Macbeth, the task of recognising grief and learning to move on


Glasgow poet and performer Cee Smith consider a modern rendering of the famous “Scottish play”.

I was invited to see Macbeth in the cinema a few months back. I felt I had seen enough variations of Macbeth to skip this latest offering from Australian director Justin Kurzel. I am very glad I changed my mind.

Cee Smith
Cee Smith

Mainstream art has always played its part in helping guide a community through grief; from the iconography and ritual of religion to the cinema and the sports stadium, we have been encouraged to experience emotion en masse.

With an abundance of media available to us on TV and online, the community aspect has decreased while the quantity of grief has exploded. The cues to grieve have shifted. We haven’t the time or the space to do so and it is spilling out of us. Choosing addictive substances and behaviours to mask the pain; from social media, caffeine, sugar to cocaine, tobacco and heroin.

We either ignore grief and pretend it’s not happening or we seek it out like an addict of misery.

I wasn’t just put off by dull, high school readings of Shakespeare, I was reluctant to be miserable. In the opening scene, Macbeth and his wife bury their son. He is haunted by the face of a young boy he fights alongside in a later battle. She turns desperately to the cold, dark of the church. He to despair, clinging wildly to both his wife and the stark and harsh landscape around him. In their grief she lays the idea of murder in his hands which ultimately leads them to the light and beauty of a castle. Power. Money. Ultimately the greatest distraction and comfort available in the period.

This was a film that felt Scottish. With the lead actors French and German-Irish, an Australian director and a script written by a 16th century Englishman, that might sound like an odd statement. Or the fact that ‘the Scottish play’ should in fact feel Scottish may sound like a redundant statement.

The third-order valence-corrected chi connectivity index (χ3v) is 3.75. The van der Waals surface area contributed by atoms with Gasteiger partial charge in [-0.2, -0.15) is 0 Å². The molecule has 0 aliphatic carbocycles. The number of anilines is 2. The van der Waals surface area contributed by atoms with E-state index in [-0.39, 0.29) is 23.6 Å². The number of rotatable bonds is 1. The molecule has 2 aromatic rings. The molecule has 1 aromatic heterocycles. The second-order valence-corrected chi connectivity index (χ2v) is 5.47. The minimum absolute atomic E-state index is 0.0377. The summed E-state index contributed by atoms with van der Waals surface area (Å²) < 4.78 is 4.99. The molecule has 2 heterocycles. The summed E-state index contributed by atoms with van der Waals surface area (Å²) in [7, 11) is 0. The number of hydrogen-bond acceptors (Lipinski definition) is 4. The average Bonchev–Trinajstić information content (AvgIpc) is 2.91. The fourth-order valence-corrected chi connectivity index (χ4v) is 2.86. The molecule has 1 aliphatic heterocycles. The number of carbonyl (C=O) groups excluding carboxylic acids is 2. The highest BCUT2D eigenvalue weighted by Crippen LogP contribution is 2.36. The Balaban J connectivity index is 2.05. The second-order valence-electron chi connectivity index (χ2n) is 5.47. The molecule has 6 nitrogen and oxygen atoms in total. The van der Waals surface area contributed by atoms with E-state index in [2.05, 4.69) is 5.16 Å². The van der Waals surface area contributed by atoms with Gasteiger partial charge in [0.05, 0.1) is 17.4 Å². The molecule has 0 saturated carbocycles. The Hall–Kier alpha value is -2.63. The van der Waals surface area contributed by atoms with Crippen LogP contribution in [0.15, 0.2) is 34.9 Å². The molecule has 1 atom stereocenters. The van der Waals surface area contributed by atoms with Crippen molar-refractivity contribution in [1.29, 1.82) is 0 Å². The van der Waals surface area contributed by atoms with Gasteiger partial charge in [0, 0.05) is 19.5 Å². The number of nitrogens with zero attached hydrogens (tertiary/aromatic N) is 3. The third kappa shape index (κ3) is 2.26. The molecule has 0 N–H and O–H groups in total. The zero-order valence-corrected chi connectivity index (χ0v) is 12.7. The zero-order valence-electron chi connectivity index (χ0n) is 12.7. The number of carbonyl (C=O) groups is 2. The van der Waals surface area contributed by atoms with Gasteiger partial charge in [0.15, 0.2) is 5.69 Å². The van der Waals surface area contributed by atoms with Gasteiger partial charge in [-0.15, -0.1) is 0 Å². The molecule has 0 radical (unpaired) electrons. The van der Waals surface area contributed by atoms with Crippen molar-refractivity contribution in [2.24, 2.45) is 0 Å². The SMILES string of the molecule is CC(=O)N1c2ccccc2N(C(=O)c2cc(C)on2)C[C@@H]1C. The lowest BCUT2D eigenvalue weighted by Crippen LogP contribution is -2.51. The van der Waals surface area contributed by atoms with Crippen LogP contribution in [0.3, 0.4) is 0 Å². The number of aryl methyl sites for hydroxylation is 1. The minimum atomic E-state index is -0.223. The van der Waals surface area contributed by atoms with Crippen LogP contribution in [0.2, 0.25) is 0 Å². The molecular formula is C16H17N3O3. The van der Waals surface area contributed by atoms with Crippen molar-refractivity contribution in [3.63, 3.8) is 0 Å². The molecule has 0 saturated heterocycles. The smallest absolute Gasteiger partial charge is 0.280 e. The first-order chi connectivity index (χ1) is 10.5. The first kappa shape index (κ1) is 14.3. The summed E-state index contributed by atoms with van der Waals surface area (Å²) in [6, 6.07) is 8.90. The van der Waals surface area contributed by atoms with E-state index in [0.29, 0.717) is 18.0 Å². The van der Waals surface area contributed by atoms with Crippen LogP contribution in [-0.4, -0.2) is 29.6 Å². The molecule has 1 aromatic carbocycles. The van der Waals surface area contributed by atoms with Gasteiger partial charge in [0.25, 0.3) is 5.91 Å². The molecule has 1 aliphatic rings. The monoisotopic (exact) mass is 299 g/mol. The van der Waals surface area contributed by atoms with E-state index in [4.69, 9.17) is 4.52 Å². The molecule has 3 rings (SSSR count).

But it was the first time Macbeth felt to me a relatable countryman. Seeing our national landscape, hearing our own accents (from the other players of course, though Fassbinder did provide a passable if Glaswegian accent). The words did not matter.

Gone was the needling conniving Lady and the cold, cruel  Macbeth. Left were two scared and confused parents pushing themselves towards action for the sake of action to a climax where Macbeth finally sees the futility in reacting to violent loss with more violence.

It was all the more relatable. It was recognisable in the streets where our own grief compels us to act destructively. To embrace our addictions because it ‘cannae get any worse’.

Those were the words overheard by a friend coming out of the referendum polling station after his constituency voted yes for change. The grief of the referendum hit the Yes movement hard. The failure of the promises made has provoked anger and grief from some who voted No.

It was even a running theme of the referendum. Grief of losing both independence and union. It was a mass political cue to experience all of our losses and suddenly it was pushed to the background. Conversations were started but never finished. There were no other options. Yes or No. Grieve or Ignore.

Something needs to change. Perhaps if we learn to recognise grief and its symptoms we can move forward.